Today, Bouw brothers Jonathan and Stefan, along with parents Herman and Marilyn, don't just raise grass-fed beef on their farm near Anola, about 25 kilometres east of Winnipeg. They are re-breeding the cattle to get them back to their natural, grass-fed genetics so other ranchers can raise them. They are at the epicentre of the grass-fed beef movement.
"I read The Silent Spring in the '60s (the groundbreaking book by Rachel Carson about environmental impacts from pesticides)," said Marilyn, directing her comments toward her two sons. "You didn't know, it but those things were being bred into you."
How did farmers come to start feeding grain to their cattle? The practice took over in the 1950s thanks largely to developments in synthetic fertilizers, Jonathan said. The fertilizers increased grain yields exponentially, so feedlots were invented to take the extra grain and feed it to cattle. About 50 per cent of a cow's diet today is grain once it reaches the feedlot, he said.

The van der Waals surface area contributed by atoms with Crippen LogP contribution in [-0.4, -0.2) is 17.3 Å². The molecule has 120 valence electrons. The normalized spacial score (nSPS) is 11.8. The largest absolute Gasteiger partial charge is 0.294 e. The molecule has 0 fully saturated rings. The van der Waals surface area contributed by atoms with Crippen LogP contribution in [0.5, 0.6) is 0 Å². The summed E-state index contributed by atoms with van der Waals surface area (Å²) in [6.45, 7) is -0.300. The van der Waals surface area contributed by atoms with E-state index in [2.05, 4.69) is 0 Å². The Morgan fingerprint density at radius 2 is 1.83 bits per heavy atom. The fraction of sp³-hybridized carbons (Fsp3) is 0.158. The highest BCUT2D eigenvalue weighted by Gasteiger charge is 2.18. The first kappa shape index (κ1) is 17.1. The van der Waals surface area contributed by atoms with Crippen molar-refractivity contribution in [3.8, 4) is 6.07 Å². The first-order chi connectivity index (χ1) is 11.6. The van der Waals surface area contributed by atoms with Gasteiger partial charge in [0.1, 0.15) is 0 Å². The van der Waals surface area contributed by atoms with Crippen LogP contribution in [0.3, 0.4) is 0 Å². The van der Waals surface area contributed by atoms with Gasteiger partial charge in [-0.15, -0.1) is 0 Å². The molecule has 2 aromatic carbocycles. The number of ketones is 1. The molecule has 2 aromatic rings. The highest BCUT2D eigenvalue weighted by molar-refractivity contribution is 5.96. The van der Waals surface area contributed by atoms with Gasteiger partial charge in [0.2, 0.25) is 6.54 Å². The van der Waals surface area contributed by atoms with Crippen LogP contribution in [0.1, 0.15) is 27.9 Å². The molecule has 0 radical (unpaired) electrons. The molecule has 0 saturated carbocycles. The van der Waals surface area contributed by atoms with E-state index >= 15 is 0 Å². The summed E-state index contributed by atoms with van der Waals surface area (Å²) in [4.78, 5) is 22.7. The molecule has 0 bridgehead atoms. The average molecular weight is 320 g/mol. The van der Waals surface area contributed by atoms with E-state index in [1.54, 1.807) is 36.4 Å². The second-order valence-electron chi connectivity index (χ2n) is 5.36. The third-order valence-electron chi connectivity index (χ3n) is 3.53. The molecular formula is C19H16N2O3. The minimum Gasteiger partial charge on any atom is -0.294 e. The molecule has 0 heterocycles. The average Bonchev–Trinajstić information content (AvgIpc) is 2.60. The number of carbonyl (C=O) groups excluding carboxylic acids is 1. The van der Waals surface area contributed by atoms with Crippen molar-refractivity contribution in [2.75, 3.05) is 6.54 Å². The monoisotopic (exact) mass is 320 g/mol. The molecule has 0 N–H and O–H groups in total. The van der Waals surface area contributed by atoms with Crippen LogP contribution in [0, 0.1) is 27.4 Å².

The advantage to feeding grain, along with using growth hormones, is a huge one: efficiency. The cattle virtually explode in weight. You can get a calf to market in as little as 12 months on grain, versus 24 months for a grass-fed animal, said Jonathan. That's an extraordinary difference and it explains why the industry opted for grain diets so completely. Grain also allows animals to get up to 40 per cent bigger -- to about 1,500 pounds before slaughter, versus about 1,100 pounds for grass-fed cattle. "Grain was a game changer," Jonathan said.
But reversing those genetics, as the Bouws do, is complicated. You can't just take a calf and raise it on grass and expect positive results.